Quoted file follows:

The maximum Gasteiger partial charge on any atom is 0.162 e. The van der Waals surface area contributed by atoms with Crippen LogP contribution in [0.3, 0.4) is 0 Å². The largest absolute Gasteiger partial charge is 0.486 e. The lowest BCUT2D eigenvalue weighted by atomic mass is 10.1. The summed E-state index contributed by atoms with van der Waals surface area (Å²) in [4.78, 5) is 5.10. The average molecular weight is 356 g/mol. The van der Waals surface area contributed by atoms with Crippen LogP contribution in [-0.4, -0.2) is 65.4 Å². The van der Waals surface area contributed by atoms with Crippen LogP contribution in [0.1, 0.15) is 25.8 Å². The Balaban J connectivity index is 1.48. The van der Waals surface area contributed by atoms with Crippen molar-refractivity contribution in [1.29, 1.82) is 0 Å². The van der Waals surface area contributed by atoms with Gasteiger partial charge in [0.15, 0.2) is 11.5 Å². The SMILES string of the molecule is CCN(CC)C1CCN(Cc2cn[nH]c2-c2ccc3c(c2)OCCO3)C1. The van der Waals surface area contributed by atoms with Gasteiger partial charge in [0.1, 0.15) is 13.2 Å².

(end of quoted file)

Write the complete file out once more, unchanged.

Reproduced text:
The maximum Gasteiger partial charge on any atom is 0.162 e. The van der Waals surface area contributed by atoms with Crippen LogP contribution in [0.3, 0.4) is 0 Å². The largest absolute Gasteiger partial charge is 0.486 e. The lowest BCUT2D eigenvalue weighted by atomic mass is 10.1. The summed E-state index contributed by atoms with van der Waals surface area (Å²) in [4.78, 5) is 5.10. The average molecular weight is 356 g/mol. The van der Waals surface area contributed by atoms with Crippen LogP contribution in [-0.4, -0.2) is 65.4 Å². The van der Waals surface area contributed by atoms with Crippen LogP contribution in [0.1, 0.15) is 25.8 Å². The Balaban J connectivity index is 1.48. The van der Waals surface area contributed by atoms with Crippen molar-refractivity contribution in [1.29, 1.82) is 0 Å². The van der Waals surface area contributed by atoms with Gasteiger partial charge in [0.15, 0.2) is 11.5 Å². The SMILES string of the molecule is CCN(CC)C1CCN(Cc2cn[nH]c2-c2ccc3c(c2)OCCO3)C1. The van der Waals surface area contributed by atoms with Gasteiger partial charge in [0.1, 0.15) is 13.2 Å².